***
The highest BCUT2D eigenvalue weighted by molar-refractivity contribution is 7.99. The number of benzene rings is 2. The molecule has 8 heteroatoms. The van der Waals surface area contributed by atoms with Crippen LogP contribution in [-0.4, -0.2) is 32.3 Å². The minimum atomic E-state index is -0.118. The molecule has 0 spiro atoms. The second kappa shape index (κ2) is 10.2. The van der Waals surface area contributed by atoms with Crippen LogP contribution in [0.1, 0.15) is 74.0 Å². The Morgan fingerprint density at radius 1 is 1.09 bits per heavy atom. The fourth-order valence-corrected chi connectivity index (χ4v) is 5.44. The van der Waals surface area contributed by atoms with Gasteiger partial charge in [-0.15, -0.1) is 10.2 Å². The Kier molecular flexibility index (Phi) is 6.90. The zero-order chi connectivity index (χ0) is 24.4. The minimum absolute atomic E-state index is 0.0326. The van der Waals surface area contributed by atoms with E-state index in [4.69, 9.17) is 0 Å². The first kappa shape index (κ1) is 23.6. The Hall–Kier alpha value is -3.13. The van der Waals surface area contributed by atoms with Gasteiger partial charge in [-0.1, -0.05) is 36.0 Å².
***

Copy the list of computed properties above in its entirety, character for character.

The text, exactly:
The highest BCUT2D eigenvalue weighted by molar-refractivity contribution is 7.99. The number of benzene rings is 2. The molecule has 8 heteroatoms. The van der Waals surface area contributed by atoms with Crippen LogP contribution in [-0.4, -0.2) is 32.3 Å². The minimum atomic E-state index is -0.118. The molecule has 0 spiro atoms. The second kappa shape index (κ2) is 10.2. The van der Waals surface area contributed by atoms with Crippen LogP contribution in [0.1, 0.15) is 74.0 Å². The Morgan fingerprint density at radius 1 is 1.09 bits per heavy atom. The fourth-order valence-corrected chi connectivity index (χ4v) is 5.44. The van der Waals surface area contributed by atoms with Gasteiger partial charge in [-0.15, -0.1) is 10.2 Å². The Kier molecular flexibility index (Phi) is 6.90. The zero-order chi connectivity index (χ0) is 24.4. The minimum absolute atomic E-state index is 0.0326. The van der Waals surface area contributed by atoms with E-state index in [4.69, 9.17) is 0 Å². The first kappa shape index (κ1) is 23.6. The Hall–Kier alpha value is -3.13. The van der Waals surface area contributed by atoms with Gasteiger partial charge in [-0.1, -0.05) is 36.0 Å².